Coastal state jurisdiction to protect and preserve the marine environment: evolution and development of the LOSC regime

Testa, David (2019) Coastal state jurisdiction to protect and preserve the marine environment: evolution and development of the LOSC regime. PhD thesis, University of Nottingham.

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Abstract

This thesis examines the potential impact of evolution and development of the 1982 United Nations Convention on the Law of the Sea (LOSC) on coastal State jurisdiction to protect and preserve the marine environment against accidental vessel-source pollution in the Exclusive Economic Zone (EEZ) and in international straits.

The first Part of the thesis assesses the nature and the most pertinent provisions of the LOSC, the mechanisms that can be utilised for its development, and a selection of relevant international environmental law principles that may influence the Convention’s development process.

The second Part of the thesis utilises four case-studies to test the contention that development of the LOSC can result in enhanced coastal State jurisdiction to protect the marine environment. The case-studies examine: the Australian attempt to introduce compulsory pilotage in the Torres Strait; a mandatory ship reporting system in the Canadian Arctic; coastal State regulation of bunkering and Ship-to-Ship (STS) oil transfers in the EEZ; and coastal State action in relation to the transportation of nuclear cargo in the EEZ.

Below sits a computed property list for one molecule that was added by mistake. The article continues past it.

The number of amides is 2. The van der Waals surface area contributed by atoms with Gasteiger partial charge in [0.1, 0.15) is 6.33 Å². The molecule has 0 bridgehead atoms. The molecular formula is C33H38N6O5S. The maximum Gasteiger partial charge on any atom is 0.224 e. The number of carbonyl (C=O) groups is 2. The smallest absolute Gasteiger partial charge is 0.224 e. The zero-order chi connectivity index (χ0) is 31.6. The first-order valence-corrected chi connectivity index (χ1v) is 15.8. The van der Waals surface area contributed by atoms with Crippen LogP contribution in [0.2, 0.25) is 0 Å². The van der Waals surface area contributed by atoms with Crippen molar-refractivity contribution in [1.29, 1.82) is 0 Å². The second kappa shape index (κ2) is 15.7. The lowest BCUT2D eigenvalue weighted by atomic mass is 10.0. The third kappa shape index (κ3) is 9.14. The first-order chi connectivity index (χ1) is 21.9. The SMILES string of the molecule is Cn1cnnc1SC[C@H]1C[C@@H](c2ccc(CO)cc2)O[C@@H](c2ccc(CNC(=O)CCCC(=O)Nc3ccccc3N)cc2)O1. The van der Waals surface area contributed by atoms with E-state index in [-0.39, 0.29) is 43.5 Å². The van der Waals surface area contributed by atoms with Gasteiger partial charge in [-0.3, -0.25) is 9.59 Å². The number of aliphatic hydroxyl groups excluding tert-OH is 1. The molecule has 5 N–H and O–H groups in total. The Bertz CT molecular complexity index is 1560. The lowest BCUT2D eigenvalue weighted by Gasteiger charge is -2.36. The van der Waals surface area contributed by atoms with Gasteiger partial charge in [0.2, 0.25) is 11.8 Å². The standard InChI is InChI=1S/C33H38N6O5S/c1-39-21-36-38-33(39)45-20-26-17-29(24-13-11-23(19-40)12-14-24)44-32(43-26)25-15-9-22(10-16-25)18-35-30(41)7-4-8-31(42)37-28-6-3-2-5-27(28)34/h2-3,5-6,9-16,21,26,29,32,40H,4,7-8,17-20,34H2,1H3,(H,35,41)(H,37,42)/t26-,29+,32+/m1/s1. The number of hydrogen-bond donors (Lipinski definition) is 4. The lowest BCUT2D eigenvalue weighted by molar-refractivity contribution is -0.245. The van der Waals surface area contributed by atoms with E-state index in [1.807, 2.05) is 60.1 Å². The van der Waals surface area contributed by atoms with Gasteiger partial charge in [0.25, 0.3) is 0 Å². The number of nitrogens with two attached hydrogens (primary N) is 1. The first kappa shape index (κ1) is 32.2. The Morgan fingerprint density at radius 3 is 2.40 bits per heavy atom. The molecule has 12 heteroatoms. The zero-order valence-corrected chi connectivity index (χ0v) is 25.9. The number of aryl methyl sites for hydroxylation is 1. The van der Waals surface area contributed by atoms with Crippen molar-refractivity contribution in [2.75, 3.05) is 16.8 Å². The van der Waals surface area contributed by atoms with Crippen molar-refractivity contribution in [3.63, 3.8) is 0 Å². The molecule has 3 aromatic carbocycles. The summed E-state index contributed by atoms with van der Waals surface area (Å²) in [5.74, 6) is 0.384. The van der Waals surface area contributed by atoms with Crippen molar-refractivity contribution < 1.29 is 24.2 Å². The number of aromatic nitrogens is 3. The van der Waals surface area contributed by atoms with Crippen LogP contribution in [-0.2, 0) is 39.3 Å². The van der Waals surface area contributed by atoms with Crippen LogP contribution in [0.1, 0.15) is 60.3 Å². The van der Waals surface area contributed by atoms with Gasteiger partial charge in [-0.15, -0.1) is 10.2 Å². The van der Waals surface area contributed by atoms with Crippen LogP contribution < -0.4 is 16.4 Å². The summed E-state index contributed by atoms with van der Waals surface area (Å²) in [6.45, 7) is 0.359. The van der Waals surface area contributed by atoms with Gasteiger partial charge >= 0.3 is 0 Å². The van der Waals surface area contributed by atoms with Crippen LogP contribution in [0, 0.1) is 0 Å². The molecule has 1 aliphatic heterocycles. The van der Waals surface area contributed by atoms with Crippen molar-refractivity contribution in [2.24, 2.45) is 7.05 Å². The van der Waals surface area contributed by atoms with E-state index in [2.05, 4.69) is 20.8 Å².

The third Part of the thesis draws overarching conclusions about the evolution and development of the LOSC and provides orientation for its future development. This part addresses important questions about whether it is possible and ideal to continue working within the confines of the LOSC, about limits that need to be respected in its development, and about the enduring relevance of the Convention.

Item Type: Thesis (University of Nottingham only) (PhD)
Supervisors: Dromgoole, Sarah
Davies, Peter
Bowman, Michael
McGoldrick, Dominic
Keywords: Law of the Sea; Freedom of Navigation; Marine Environment Protection; Coastal State Jurisdiction; Exclusive Economic Zone; EEZ; International Straits; Treaty Interpretation; Evolutionary Interpretation.
Subjects: K Law > KZ Law of nations. Law of the sea. Space law
Faculties/Schools: UK Campuses > Faculty of Social Sciences, Law and Education > School of Law
Item ID: 57195
Depositing User: Testa, David
Date Deposited: 15 Jul 2020 09:32
Last Modified: 15 Jul 2020 09:32
URI: http://eprints.nottingham.ac.uk/id/eprint/57195

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